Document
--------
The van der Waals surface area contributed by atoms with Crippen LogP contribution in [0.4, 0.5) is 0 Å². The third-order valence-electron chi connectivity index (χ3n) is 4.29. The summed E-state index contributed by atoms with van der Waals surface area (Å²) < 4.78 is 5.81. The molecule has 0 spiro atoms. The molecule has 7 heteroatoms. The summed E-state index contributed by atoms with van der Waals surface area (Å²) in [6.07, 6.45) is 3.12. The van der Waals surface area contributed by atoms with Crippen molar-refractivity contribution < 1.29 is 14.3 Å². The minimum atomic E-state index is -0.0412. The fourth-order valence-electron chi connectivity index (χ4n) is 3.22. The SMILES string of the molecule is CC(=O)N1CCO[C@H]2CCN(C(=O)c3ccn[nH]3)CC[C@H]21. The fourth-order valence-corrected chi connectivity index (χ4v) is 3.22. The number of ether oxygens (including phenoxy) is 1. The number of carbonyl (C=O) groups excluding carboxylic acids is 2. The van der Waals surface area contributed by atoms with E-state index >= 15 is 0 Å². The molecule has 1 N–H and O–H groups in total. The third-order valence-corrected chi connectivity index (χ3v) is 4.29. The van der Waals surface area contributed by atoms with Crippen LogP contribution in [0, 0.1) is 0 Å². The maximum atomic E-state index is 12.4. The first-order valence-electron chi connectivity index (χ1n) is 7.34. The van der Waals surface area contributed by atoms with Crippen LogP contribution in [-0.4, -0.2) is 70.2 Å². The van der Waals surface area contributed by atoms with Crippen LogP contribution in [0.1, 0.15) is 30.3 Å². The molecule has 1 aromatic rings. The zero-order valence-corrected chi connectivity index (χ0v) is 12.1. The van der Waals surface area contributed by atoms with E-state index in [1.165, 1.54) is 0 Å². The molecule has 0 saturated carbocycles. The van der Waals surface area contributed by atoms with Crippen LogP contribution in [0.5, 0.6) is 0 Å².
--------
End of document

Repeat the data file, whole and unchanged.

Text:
The van der Waals surface area contributed by atoms with Crippen LogP contribution in [0.4, 0.5) is 0 Å². The third-order valence-electron chi connectivity index (χ3n) is 4.29. The summed E-state index contributed by atoms with van der Waals surface area (Å²) < 4.78 is 5.81. The molecule has 0 spiro atoms. The molecule has 7 heteroatoms. The summed E-state index contributed by atoms with van der Waals surface area (Å²) in [6.07, 6.45) is 3.12. The van der Waals surface area contributed by atoms with Crippen molar-refractivity contribution < 1.29 is 14.3 Å². The minimum atomic E-state index is -0.0412. The fourth-order valence-electron chi connectivity index (χ4n) is 3.22. The SMILES string of the molecule is CC(=O)N1CCO[C@H]2CCN(C(=O)c3ccn[nH]3)CC[C@H]21. The fourth-order valence-corrected chi connectivity index (χ4v) is 3.22. The number of ether oxygens (including phenoxy) is 1. The number of carbonyl (C=O) groups excluding carboxylic acids is 2. The van der Waals surface area contributed by atoms with E-state index >= 15 is 0 Å². The molecule has 1 N–H and O–H groups in total. The third-order valence-corrected chi connectivity index (χ3v) is 4.29. The van der Waals surface area contributed by atoms with Crippen LogP contribution in [0, 0.1) is 0 Å². The maximum atomic E-state index is 12.4. The first-order valence-electron chi connectivity index (χ1n) is 7.34. The van der Waals surface area contributed by atoms with Crippen LogP contribution in [-0.4, -0.2) is 70.2 Å². The van der Waals surface area contributed by atoms with Crippen LogP contribution in [0.1, 0.15) is 30.3 Å². The molecule has 1 aromatic rings. The zero-order valence-corrected chi connectivity index (χ0v) is 12.1. The van der Waals surface area contributed by atoms with E-state index in [1.165, 1.54) is 0 Å². The molecule has 0 saturated carbocycles. The van der Waals surface area contributed by atoms with Crippen LogP contribution in [0.5, 0.6) is 0 Å².